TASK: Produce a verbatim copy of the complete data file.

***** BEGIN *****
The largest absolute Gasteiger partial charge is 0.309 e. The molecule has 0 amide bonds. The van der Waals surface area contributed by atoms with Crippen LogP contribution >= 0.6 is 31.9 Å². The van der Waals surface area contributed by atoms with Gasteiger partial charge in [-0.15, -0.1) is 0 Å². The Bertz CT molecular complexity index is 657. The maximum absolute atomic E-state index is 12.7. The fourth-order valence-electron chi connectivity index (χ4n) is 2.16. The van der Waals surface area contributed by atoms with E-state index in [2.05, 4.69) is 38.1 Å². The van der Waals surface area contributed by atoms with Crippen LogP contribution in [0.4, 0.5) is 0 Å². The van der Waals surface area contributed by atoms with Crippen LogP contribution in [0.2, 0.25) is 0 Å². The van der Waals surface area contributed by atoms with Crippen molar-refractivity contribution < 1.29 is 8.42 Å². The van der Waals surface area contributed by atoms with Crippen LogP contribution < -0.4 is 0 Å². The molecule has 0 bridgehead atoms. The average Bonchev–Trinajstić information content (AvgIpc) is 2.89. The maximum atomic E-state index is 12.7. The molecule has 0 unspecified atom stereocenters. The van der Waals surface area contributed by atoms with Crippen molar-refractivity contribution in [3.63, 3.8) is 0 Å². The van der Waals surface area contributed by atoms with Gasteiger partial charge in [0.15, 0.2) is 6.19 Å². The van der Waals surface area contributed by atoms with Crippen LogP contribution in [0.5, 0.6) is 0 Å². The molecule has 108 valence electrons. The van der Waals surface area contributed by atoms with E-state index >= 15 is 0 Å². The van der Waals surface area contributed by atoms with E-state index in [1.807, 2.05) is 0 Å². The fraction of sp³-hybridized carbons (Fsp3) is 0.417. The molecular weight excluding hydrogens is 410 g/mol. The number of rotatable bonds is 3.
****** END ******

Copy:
The largest absolute Gasteiger partial charge is 0.309 e. The molecule has 0 amide bonds. The van der Waals surface area contributed by atoms with Crippen LogP contribution >= 0.6 is 31.9 Å². The van der Waals surface area contributed by atoms with Gasteiger partial charge in [-0.15, -0.1) is 0 Å². The Bertz CT molecular complexity index is 657. The maximum absolute atomic E-state index is 12.7. The fourth-order valence-electron chi connectivity index (χ4n) is 2.16. The van der Waals surface area contributed by atoms with E-state index in [2.05, 4.69) is 38.1 Å². The van der Waals surface area contributed by atoms with Crippen LogP contribution in [0.4, 0.5) is 0 Å². The van der Waals surface area contributed by atoms with Crippen LogP contribution in [0.2, 0.25) is 0 Å². The van der Waals surface area contributed by atoms with Crippen molar-refractivity contribution < 1.29 is 8.42 Å². The van der Waals surface area contributed by atoms with Crippen LogP contribution < -0.4 is 0 Å². The molecule has 0 bridgehead atoms. The average Bonchev–Trinajstić information content (AvgIpc) is 2.89. The maximum atomic E-state index is 12.7. The molecule has 0 unspecified atom stereocenters. The van der Waals surface area contributed by atoms with Crippen molar-refractivity contribution in [3.63, 3.8) is 0 Å². The van der Waals surface area contributed by atoms with Gasteiger partial charge in [0.15, 0.2) is 6.19 Å². The van der Waals surface area contributed by atoms with Crippen LogP contribution in [0.5, 0.6) is 0 Å². The molecule has 108 valence electrons. The van der Waals surface area contributed by atoms with E-state index >= 15 is 0 Å². The van der Waals surface area contributed by atoms with E-state index in [1.807, 2.05) is 0 Å². The fraction of sp³-hybridized carbons (Fsp3) is 0.417. The molecular weight excluding hydrogens is 410 g/mol. The number of rotatable bonds is 3.